It was itself a pretty Kafkaesque headline: "Kafka's papers seized by Israeli judges", declared the Times earlier this week.
News that Israel's Supreme Court had ruled that a cache of unpublished Franz Kafka letters and manuscripts should be removed from the possession of a family which had inherited them from the secretary of Kafka's close friend and legal executor Max Brod had an initial tinge of ... well, of the arbitrary exercise of unaccountable power against the little man or woman. Valuable documents belonging to a family sincerely entrusted with them years ago suddenly ripped from their grasp by the obscure decision of a powerful court.
Or maybe not. The ruling was expressly that the documents are to be given to the National Library of Israel in Jerusalem. This is what Brod had wanted - that his friend's writings went to a major library or university. Instead for years they'd languished in the private safety deposit boxes of a family that had already sold the original manuscript of The Trial for nearly $2m. David Blumberg, the National Library's chair, has said the library will now be making the materials "accessible to the general public".
Justice of a kind then. Not something Israel's courts always dish out. In particular, not its military courts which, among other things, order so-called "administrative detentions". These are something Kafka in his prime might have dreamt up. With the severity and remoteness of judgements from the sinister authorities in Kafka's novel The Castle, these are six-month-long detention orders handed down without the bother of an actual trial. Instead of gathering evidence that is properly scrutinised - and properly contested - in open court, individuals said to pose "a security threat" are simply put behind bars on the basis of evidence that is withheld from them and their lawyers.
And when I say "individuals", I mean Palestinians. As of the end of April, 692 Palestinians were held by Israel in administrative detention, 13 of them children. Probably the best known administrative detention case (and one I've blogged about before) is Mohammad Faisal Abu Sakha's. He's the 24-year-old from the Palestinian Circus School in Birzeit in the West Bank, who (of all things) teaches children circus skills. Without providing evidence, the Israeli military has apparently decided that Abu Sakha poses a "danger ... to the security of the region". And with this open-and-shut case in front of it, a military court imposed a second six-month administrative detention on Abu Sakha in June, meaning he's now due to be held until December.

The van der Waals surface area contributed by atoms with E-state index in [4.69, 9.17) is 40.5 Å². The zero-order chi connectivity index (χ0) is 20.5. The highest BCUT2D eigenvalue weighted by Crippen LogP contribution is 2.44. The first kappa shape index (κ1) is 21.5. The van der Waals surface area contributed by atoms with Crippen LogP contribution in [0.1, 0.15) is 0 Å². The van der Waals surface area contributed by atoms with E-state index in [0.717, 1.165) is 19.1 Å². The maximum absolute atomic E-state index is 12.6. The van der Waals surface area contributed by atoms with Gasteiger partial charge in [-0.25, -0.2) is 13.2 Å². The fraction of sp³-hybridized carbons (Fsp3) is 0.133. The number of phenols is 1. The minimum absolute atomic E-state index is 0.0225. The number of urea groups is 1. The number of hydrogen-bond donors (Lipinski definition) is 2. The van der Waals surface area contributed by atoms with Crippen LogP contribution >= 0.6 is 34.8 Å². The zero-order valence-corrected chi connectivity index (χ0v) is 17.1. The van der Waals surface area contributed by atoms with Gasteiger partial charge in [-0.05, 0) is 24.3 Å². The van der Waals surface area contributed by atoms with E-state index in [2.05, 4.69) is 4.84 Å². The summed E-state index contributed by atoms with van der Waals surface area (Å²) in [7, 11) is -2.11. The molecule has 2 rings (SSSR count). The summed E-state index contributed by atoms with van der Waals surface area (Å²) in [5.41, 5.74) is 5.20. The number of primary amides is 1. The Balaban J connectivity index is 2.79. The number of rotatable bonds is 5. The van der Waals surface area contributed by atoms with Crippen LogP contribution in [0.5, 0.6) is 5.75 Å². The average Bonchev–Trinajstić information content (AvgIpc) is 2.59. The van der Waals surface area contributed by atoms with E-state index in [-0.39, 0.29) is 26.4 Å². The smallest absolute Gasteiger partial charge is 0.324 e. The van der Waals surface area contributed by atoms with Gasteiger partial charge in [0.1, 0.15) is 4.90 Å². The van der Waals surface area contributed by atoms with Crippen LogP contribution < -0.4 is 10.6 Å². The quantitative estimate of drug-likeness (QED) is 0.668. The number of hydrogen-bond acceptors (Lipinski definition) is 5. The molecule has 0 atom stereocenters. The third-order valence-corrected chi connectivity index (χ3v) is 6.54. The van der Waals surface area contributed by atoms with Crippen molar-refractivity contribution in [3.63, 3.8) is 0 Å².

No-one doubts that Israel has legitimate security concerns, but secret pseudo-trials based on unchallengeable allegations. This is ... well, this is like something from a Kafka novel. In Kafka's brilliant The Trial, the bank employee Josef K.'s usual 8am breakfast doesn't appear one morning and instead two strangers step into his bedroom announcing that "proceedings" have been instituted against him. K.'s ominous, nagging accusers - "Wilhelm" and "Franz" - are themselves just the inscrutable agents of a higher force, come to arrest him. They're relatively humble but unyieldingly certain about their tasks:
"... we're quite capable of grasping the fact that the high authorities we serve, before they would order such an arrest as this must be quite well informed about the reasons for the arrest and the person of the prisoner. There can be no mistake about that. Our officials ... never go hunting for crime in the populace, but, as the Law decrees, are drawn towards the guilty and must then send out warders. That is the Law. How could there be a mistake in that?"
How indeed. Except that's what criminal processes are supposed to be about. About testing the evidence, about allowing challenges to accusations, and about ensuring that people aren't snared in the kind of sinister bureaucratic traps that Kafka's work is so full of.
It's become a particular kind of cliché to call things "Kafkaesque", but that's surely what Israel's administrative detention system is. And as a country which has set up well-maintained roads on Palestinian territory that only Israelis may use, which operates a complex - and ever-shifting - network of security checkpoints and temporary road closures on Palestinian territory, whose border policemen do petty and inscrutably hurtful things like throw an eight-year-old girl's bicycle into bushes, and which of course has built entire Israeli-only towns on illegally-occupied Palestinian land, Israel is something of a past master of the Kafkaesque.
To paraphrase Kafka's most famous line, one might almost say that one day the country of Israel awoke to discover it had been transformed into a gigantic security state which routinely sets aside basic human rights. Except that no such sudden metamorphosis has taken place. In truth Israel has been acting this way for a very long time.